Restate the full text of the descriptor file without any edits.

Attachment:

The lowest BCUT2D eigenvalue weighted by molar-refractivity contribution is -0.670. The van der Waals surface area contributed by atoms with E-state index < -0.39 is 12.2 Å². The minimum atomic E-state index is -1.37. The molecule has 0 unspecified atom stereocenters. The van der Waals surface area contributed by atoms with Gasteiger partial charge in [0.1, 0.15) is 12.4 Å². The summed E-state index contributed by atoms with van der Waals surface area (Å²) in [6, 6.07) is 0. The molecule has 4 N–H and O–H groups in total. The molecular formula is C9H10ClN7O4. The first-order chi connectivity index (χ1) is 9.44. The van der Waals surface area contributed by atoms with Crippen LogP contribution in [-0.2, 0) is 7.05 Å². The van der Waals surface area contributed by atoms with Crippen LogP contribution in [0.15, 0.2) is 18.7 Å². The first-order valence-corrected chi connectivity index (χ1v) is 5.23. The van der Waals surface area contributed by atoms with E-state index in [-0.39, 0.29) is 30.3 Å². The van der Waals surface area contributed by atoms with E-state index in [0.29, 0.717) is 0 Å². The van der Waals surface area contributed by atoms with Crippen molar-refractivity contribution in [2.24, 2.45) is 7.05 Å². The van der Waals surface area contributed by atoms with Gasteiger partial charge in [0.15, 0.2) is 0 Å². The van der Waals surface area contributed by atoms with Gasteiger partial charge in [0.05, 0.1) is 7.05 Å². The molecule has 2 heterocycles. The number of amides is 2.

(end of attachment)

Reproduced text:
The lowest BCUT2D eigenvalue weighted by molar-refractivity contribution is -0.670. The van der Waals surface area contributed by atoms with E-state index < -0.39 is 12.2 Å². The minimum atomic E-state index is -1.37. The molecule has 0 unspecified atom stereocenters. The van der Waals surface area contributed by atoms with Gasteiger partial charge in [0.1, 0.15) is 12.4 Å². The summed E-state index contributed by atoms with van der Waals surface area (Å²) in [6, 6.07) is 0. The molecule has 4 N–H and O–H groups in total. The molecular formula is C9H10ClN7O4. The first-order chi connectivity index (χ1) is 9.44. The van der Waals surface area contributed by atoms with Crippen LogP contribution in [-0.2, 0) is 7.05 Å². The van der Waals surface area contributed by atoms with Crippen LogP contribution in [0.15, 0.2) is 18.7 Å². The first-order valence-corrected chi connectivity index (χ1v) is 5.23. The van der Waals surface area contributed by atoms with E-state index in [-0.39, 0.29) is 30.3 Å². The van der Waals surface area contributed by atoms with E-state index in [0.29, 0.717) is 0 Å². The van der Waals surface area contributed by atoms with Crippen molar-refractivity contribution in [2.24, 2.45) is 7.05 Å². The van der Waals surface area contributed by atoms with Gasteiger partial charge in [0.15, 0.2) is 0 Å². The van der Waals surface area contributed by atoms with Gasteiger partial charge in [0.05, 0.1) is 7.05 Å². The molecule has 2 heterocycles. The number of amides is 2.